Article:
Interracial and Same-race Couples: Perceptions of Warmth and Competence
thesisposted on 01.07.2016 by Kendal M. Wong
In order to distinguish essays and pre-prints from academic theses, we have a separate category. These are often much longer text based documents than a paper.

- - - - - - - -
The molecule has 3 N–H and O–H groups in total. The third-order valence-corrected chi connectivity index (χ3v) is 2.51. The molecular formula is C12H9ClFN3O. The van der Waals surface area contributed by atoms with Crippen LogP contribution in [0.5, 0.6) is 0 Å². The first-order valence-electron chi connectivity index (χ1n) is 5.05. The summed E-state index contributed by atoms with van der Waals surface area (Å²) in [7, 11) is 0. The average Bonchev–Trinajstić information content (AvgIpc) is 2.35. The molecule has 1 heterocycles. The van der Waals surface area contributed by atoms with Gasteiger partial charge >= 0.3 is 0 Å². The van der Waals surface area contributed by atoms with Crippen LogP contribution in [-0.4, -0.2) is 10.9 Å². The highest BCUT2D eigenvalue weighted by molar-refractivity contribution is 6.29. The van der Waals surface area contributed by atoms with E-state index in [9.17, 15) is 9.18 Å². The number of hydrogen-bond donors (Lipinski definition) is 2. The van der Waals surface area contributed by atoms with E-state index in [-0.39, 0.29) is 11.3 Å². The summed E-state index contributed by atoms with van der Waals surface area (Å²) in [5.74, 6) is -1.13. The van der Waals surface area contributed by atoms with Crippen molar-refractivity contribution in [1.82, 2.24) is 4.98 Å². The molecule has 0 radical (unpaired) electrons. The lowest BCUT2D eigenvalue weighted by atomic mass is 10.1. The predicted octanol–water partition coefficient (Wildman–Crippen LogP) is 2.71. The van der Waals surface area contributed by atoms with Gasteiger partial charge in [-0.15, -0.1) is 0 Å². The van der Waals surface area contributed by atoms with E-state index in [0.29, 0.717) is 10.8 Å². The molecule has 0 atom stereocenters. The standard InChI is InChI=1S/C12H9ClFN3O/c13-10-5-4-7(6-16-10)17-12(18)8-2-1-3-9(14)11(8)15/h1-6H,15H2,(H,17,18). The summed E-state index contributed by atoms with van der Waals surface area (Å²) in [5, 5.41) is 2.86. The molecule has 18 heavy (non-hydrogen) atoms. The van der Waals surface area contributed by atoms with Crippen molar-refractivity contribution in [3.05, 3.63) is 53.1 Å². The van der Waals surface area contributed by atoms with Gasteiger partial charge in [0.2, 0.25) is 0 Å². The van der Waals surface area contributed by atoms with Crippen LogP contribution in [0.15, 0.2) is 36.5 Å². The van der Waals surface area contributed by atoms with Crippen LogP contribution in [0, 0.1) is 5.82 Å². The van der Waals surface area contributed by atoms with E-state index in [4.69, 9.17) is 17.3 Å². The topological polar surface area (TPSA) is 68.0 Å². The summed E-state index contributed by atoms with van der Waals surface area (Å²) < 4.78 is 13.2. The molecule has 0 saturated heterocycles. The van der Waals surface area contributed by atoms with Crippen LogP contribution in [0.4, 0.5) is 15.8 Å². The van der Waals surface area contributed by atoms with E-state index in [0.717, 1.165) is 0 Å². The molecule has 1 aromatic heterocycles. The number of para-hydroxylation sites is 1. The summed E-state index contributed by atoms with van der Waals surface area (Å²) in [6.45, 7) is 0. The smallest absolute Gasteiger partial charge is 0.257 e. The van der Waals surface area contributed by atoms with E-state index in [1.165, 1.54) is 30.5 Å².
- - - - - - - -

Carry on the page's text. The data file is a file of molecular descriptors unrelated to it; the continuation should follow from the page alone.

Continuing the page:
Research suggests that individuals in interracial relationships have different experiences and are perceived differently than individuals in same-race relationships. Stereotypes provide information relevant to intergroup dynamics that may explain differences in perceptions and experiences of these individuals. Two studies examined White research participants’ perceptions of interracial and same-race couples. In both studies, participants read profiles of potential adoptive couples and rated the warmth, competence, and perceived similarity to themselves of both members of the couple. In Study 1, perceptions of White and Asian interracial couples were examined. White research participants perceived the Asian male/White female couples to be higher in combined warmth and competence, as compared to White male/Asian female, Asian same-race, and White same-race couples. In Study 2, White same-race, White male/Black female, Black, male/White female, and Black same-race couples were perceived no differently on warmth competence, or similarity. In both studies, higher levels of perceived similarity to the participant were positively related to higher ratings of warmth and competence, which suggests that perceived similarity may play an important role in the formation of perceptions of interracial and same-race couples.